Basing itself on Scripture and Tradition, the Council teaches that the Church, a pilgrim now on earth, is necessary for salvation: the one Christ is the mediator and the way of salvation; he is present to us in his body which is the Church. He himself explicitly asserted the necessity of faith and Baptism, and thereby affirmed at the same time the necessity of the Church which men enter through Baptism as through a door. Hence they could not be saved who, knowing that the Catholic Church was founded as necessary by God through Christ, would refuse either to enter it or to remain in it.336 847 This affirmation is not aimed at those who, through no fault of their own, do not know Christ and his Church:

Those who, through no fault of their own, do not know the Gospel of Christ or his Church, but who nevertheless seek God with a sincere heart, and, moved by grace, try in their actions to do his will as they know it through the dictates of their conscience - those too may achieve eternal salvation.

848 "Although in ways known to himself God can lead those who, through no fault of their own, are ignorant of the Gospel, to that faith without which it is impossible to please him, the Church still has the obligation and also the sacred right to evangelize all men."

Infants are incapable of belief, yet the door of salvation may still be open to them.

Very few Greek Fathers dealt with the destiny of infants who die without Baptism because there was no controversy about this issue in the East. Furthermore, they had a different view of the present condition of humanity. For the Greek Fathers, as the consequence of Adam's sin, human beings inherited corruption, possibility, and mortality, from which they could be restored by a process of deification made possible through the redemptive work of Christ. The entrusts infants born without baptism to the mercy of God.

1261 As regards children who have died without Baptism, the Church can only entrust them to the mercy of God, as she does in her funeral rites for them. Indeed, the great mercy of God who desires that all men should be saved, and Jesus' tenderness toward children which caused him to say: "Let the children come to me, do not hinder them,"64 allow us to hope that there is a way of salvation for children who have died without Baptism. All the more urgent is the Church's call not to prevent little children coming to Christ through the gift of holy Baptism.

As regards the Christian theology about the fate of the unevangelized, there seems to be basically four possible solutions amongst believers. However, some of these positions are fraught with serious biblical and theological challenges.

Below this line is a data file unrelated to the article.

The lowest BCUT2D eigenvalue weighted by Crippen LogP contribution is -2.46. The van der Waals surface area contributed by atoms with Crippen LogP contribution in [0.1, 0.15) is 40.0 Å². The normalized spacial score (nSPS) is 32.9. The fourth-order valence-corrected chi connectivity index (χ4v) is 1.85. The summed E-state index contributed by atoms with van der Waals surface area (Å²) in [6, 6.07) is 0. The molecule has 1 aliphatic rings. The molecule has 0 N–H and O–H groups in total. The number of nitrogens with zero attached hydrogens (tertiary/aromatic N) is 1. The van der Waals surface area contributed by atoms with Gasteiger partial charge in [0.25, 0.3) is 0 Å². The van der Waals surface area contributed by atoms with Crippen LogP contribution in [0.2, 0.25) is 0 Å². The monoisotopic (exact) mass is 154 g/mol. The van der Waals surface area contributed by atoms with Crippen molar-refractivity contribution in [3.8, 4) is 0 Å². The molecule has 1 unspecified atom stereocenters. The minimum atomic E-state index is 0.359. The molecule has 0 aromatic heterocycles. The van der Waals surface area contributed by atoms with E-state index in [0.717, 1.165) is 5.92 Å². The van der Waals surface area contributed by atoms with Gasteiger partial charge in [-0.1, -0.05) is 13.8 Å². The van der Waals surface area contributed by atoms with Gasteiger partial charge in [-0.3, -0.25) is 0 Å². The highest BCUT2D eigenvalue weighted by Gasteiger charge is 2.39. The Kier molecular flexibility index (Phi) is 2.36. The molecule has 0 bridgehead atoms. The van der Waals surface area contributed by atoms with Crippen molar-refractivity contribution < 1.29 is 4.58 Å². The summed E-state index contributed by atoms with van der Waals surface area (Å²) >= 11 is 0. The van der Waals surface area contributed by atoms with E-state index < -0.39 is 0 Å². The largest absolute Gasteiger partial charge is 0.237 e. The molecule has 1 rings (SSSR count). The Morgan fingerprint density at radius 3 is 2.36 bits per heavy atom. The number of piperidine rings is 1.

Views on the Unevangelized

  1. Universalism: This is the view that God will ultimately save all people through Christ’s sacrifice regardless of whether they believed, disbelieved, or had never heard the explicit gospel message itself.

Also called universal salvation, this position reflects what might be defined as an extreme optimism concerning the redemptive grace of God. Its defenders, though always a minority in church history,1 nevertheless insist that various biblical verses can be understood to support this viewpoint.

Universalism has been described, at minimum, as a “revisionist challenge to orthodoxy” (including Eastern Orthodox, Roman Catholic, and Protestant) because a version of the teaching was condemned as a heresy in church history.3 Historic Christian orthodoxy has rejected universalism because Scripture indicates that some peoplewill suffer eternal divine judgment because they have rejectedGod and specifically Jesus Christ as Lord and Savior (for example, Matthew 25:32–33, 41, 46; John 3:36; Revelation 14:11).

  1. Inclusivism: This view holds that people (among other religions and among the unevangelized) can be saved by responding favorably to God even if they have never heard of Christ. The Catholic theology of the Second Vatican Council (1962-65) said people of good will who never hear of Christ could be saved by Christ as “anonymous Christians.”4 Thus, the unevangelized are not excluded merely because they have never heard the gospel. However, this view has been rejected by many traditional Christians because it fails to recognize the depth of sin’s bondage on the human will and the potential idolatrous thinking of non-Christians. Also, Scripture clearly teaches that salvation comes through hearing the explicit preached Word (Romans 10:17).

  2. Exclusivism: This position is the traditional Christian view. It asserts that the unevangelized are apparently lost apart from hearing and responding affirmatively to the gospel message because they have sinned in Adam. Therefore, theyhave no right to divine grace but will be judged by the general revelation God has given to all human beings. At this point of tension, exclusivism must account for the Jews and holy pagans who were saved in the Old Testament before hearing about the explicit message of Jesus Christ. Moreover, there appear to be three versions of exclusivism:5

Restrictive exclusivism affirms that conscious faith in Christ is necessary for salvation and therefore the unevangelized are definitely lost. Pessimistic exclusivism affirms that while the fate of the unevangelized is not known with certainty, there is no clear evidence in Scripture that God will perform an extraordinary work of grace to reach the unevangelized apart from the normal means of the preached gospel. So the unevangelized are likely lost.